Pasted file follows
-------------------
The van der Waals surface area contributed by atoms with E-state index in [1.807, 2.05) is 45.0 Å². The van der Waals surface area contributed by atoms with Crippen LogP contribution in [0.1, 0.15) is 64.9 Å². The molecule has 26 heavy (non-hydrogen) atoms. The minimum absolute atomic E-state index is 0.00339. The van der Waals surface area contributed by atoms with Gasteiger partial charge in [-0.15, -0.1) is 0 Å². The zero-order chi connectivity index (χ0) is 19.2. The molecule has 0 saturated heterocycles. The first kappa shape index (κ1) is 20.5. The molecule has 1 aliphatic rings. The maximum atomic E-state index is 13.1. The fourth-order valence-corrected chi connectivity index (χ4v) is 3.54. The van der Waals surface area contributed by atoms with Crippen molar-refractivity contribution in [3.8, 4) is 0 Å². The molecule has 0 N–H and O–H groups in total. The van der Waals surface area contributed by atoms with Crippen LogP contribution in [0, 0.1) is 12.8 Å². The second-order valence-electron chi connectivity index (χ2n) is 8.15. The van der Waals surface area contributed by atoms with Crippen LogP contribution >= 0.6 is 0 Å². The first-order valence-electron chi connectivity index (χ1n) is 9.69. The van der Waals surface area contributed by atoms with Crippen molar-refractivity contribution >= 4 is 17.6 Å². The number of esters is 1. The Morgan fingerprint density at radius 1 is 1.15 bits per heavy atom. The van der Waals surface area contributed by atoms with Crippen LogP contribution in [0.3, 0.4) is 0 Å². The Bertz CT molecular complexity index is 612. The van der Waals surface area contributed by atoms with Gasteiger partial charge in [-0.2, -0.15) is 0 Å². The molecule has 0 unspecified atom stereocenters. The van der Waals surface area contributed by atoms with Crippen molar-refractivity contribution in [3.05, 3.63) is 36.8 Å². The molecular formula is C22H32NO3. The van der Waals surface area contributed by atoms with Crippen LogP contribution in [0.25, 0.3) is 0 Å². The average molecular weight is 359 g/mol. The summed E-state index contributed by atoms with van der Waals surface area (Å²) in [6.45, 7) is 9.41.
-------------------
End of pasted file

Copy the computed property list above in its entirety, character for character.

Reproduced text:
The van der Waals surface area contributed by atoms with E-state index in [1.807, 2.05) is 45.0 Å². The van der Waals surface area contributed by atoms with Crippen LogP contribution in [0.1, 0.15) is 64.9 Å². The molecule has 26 heavy (non-hydrogen) atoms. The minimum absolute atomic E-state index is 0.00339. The van der Waals surface area contributed by atoms with Gasteiger partial charge in [-0.15, -0.1) is 0 Å². The zero-order chi connectivity index (χ0) is 19.2. The molecule has 0 saturated heterocycles. The first kappa shape index (κ1) is 20.5. The molecule has 1 aliphatic rings. The maximum atomic E-state index is 13.1. The fourth-order valence-corrected chi connectivity index (χ4v) is 3.54. The van der Waals surface area contributed by atoms with Crippen molar-refractivity contribution in [3.8, 4) is 0 Å². The molecule has 0 N–H and O–H groups in total. The van der Waals surface area contributed by atoms with Crippen LogP contribution in [0, 0.1) is 12.8 Å². The second-order valence-electron chi connectivity index (χ2n) is 8.15. The van der Waals surface area contributed by atoms with Crippen LogP contribution >= 0.6 is 0 Å². The first-order valence-electron chi connectivity index (χ1n) is 9.69. The van der Waals surface area contributed by atoms with Crippen molar-refractivity contribution >= 4 is 17.6 Å². The number of esters is 1. The Morgan fingerprint density at radius 1 is 1.15 bits per heavy atom. The van der Waals surface area contributed by atoms with Crippen LogP contribution in [0.3, 0.4) is 0 Å². The Bertz CT molecular complexity index is 612. The van der Waals surface area contributed by atoms with Gasteiger partial charge in [-0.2, -0.15) is 0 Å². The molecule has 0 unspecified atom stereocenters. The van der Waals surface area contributed by atoms with Crippen molar-refractivity contribution in [3.05, 3.63) is 36.8 Å². The molecular formula is C22H32NO3. The van der Waals surface area contributed by atoms with Crippen LogP contribution in [0.25, 0.3) is 0 Å². The average molecular weight is 359 g/mol. The summed E-state index contributed by atoms with van der Waals surface area (Å²) in [6.45, 7) is 9.41.